Monday, 27 October 2008
Fable 2 Review - (Xbox 360)
The blood is jetting across the cobblestones of Bowerstone market like salt water smashing against the cliffs of the shore during a harsh storm. Children are screaming and begging for their lives only moments after begging for my autograph, but I cannot hear them. Town guards are swarming and uselessly trying to stop me like bees sacrificing their lives in vain to prevent the bear taking their prize. Townsfolk run around like headless chickens desperate to flee but finding nothing but the escape of death from the invisible force of my rifle. The blacksmith made a dash for the main gate. That bastard had ripped me off for months. I'd toiled endless nights for a pittance under him, only to have him hand me to the town guard when I took the meagre 20 gold in the till after a hard night's work as compensation for his slavery. No longer would he play tyrant.
His head flew off like a bottle rocket, propelled by the fountain of blood desperate to escape the mortal confines of his puny and aging body. I reloaded. The fishwife I married who I had left hidden in the gypsy caravan park in the cheapest home I could find cowered in fear below the her tatty stall, clinging to the bridge in an attempt to press ever further into it. She was desperately seeking it's strength to protect her from the coming death she faced at the hands of her once beloved. His once noble blond hair had become greasy and black, his skin and face greyed out with death, rot and decay. I had finished with her now. She had grown me the son and heir I had desired since that whore in the country hadn't been able to provide. I'd hidden her with the gypsies to keep her away from the prying eyes of my peers and my other spouse but her cries for more money and attention had to come to an end. As the runic blue lines of a magic abuser cut across my body, glowing more brightly than my bloodlust soaked eyes, I leveled my rifle at her head.
It wasn't always like this.
I was once a good man. I came into the world a homeless orphan, yet I always chose to help others. My sister was murdered for my troubles. I continued to risk my life for them and suffered grevious wounds. When I ate the food I bought from them to heal my wounds, I grew fat. When I put up the rent of the properties I owned to help buy me the weapons and gear I needed to save these people from tryanny they turned on me and scorned me, as my gut rolled out and flies circled my stench. I was good, yet hated. I gave, yet was not rewarded. As I toiled day after day to reduce the rent to earn their favour they began to love me, yet I began to hate them. Every piece of gold I spared them was a scar on my body that could have been avoided, had I been able to afford the right weapon. My face and body became pure and fresh as my soul descended into a frenzy of hatred and contempt. On the outside I looked like peace itself but inside, I hungered for chaos.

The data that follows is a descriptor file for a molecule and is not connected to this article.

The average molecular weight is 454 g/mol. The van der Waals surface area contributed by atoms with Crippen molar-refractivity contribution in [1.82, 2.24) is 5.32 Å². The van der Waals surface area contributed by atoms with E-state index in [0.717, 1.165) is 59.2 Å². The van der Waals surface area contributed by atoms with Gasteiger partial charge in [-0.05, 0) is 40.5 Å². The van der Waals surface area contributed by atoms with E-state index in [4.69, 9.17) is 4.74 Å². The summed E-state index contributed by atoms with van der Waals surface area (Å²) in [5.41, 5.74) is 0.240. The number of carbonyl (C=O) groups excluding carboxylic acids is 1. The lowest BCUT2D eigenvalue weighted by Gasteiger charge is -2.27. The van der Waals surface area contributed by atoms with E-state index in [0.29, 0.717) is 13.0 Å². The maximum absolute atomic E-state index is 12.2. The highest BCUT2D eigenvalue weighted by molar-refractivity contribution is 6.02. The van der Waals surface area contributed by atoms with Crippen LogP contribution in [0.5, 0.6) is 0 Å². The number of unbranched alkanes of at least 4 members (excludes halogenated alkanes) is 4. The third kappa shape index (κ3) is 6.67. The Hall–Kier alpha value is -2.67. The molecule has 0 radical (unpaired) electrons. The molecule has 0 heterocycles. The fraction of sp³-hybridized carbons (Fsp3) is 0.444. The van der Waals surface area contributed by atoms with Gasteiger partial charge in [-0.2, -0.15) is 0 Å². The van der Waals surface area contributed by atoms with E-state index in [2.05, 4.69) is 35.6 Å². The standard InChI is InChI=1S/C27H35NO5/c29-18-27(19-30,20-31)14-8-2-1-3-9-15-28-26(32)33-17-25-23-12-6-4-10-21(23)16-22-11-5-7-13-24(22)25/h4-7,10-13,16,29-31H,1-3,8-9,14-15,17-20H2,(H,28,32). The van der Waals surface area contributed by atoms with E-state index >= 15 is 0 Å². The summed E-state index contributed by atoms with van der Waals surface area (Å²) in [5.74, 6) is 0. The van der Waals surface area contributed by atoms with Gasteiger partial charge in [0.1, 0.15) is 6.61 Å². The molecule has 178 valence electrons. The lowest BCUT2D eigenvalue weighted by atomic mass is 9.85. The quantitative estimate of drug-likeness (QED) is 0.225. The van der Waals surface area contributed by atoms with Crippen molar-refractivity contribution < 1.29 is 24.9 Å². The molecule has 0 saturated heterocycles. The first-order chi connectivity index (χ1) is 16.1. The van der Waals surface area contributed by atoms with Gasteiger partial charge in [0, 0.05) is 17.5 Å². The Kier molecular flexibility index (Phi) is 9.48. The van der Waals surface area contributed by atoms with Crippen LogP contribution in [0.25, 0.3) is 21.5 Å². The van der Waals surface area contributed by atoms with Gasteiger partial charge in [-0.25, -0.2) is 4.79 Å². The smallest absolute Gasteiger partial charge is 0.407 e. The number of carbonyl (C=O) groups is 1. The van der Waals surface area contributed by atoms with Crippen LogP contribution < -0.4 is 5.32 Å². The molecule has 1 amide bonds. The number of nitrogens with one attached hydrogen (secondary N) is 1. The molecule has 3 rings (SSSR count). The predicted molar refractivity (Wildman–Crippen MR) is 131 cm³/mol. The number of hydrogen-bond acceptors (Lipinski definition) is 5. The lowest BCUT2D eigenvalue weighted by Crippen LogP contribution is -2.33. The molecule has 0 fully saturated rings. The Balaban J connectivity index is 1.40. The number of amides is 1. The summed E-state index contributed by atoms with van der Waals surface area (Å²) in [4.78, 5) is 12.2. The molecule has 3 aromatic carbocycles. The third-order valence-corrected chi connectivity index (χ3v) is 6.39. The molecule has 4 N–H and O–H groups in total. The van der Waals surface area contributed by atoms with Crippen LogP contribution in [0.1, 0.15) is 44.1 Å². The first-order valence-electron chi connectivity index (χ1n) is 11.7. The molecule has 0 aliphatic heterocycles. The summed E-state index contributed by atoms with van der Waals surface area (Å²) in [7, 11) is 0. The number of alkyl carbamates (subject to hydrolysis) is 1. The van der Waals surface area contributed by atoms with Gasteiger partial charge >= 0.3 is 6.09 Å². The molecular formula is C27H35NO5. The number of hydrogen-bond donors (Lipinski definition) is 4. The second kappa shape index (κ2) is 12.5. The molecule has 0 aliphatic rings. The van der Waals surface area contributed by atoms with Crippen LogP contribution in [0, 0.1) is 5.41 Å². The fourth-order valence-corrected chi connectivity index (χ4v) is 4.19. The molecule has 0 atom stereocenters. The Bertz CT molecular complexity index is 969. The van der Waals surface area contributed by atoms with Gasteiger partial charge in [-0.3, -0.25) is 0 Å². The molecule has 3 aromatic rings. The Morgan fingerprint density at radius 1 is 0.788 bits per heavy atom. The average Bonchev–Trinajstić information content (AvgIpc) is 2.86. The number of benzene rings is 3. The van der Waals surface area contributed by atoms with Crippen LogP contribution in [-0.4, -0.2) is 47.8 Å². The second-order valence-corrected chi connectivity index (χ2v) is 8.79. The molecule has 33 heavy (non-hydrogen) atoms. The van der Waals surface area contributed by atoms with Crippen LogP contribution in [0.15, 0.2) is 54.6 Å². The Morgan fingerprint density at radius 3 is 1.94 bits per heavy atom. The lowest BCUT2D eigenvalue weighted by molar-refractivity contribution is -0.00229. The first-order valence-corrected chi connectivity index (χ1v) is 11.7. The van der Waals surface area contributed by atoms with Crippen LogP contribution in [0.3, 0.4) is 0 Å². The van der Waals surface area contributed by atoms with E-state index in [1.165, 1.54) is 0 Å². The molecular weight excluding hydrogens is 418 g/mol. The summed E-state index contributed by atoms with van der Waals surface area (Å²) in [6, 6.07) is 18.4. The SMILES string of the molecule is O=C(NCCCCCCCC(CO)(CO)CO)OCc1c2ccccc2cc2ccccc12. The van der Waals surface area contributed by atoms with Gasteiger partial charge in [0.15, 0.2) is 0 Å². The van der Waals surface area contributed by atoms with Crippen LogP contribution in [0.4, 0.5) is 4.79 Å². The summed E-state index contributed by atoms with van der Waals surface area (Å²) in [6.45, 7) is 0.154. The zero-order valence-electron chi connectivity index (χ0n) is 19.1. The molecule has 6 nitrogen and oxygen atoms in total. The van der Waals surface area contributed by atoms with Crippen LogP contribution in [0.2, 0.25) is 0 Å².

Fable 2, as you might have gathered, is a very, very, VERY good game. It is an RPG like no other. Whilst not perfect (and what is in this turbulent world of ours?) it comes as close as one can come to the sun before being burned. It takes Oblivion aside and bloodies his nose, mocking and laughing, daring the King to strike the pretender back to test how far his power really goes. The gameplay itself is very like the original Fable, but far more in-depth. Good and evil still matter but thanks to the purity and corruption options, you can degrade or purify the appearance of your character in more subtle ways than before. Time has advanced and some of the whimsical nature of the original has been lost to make way for a regency period technological parade. You can buy rifles and pistols but they are more steam age than space age. The clothing you buy is closer to Brunel than to Armani. The game manages to feel advanced from the original yet occupy it's own period of time and character without feeling like just another Lord of the Rings rip off. It also interweaves events in the last game into the history of this one which to anybody who finished the original Fable is a rather sweet bonus.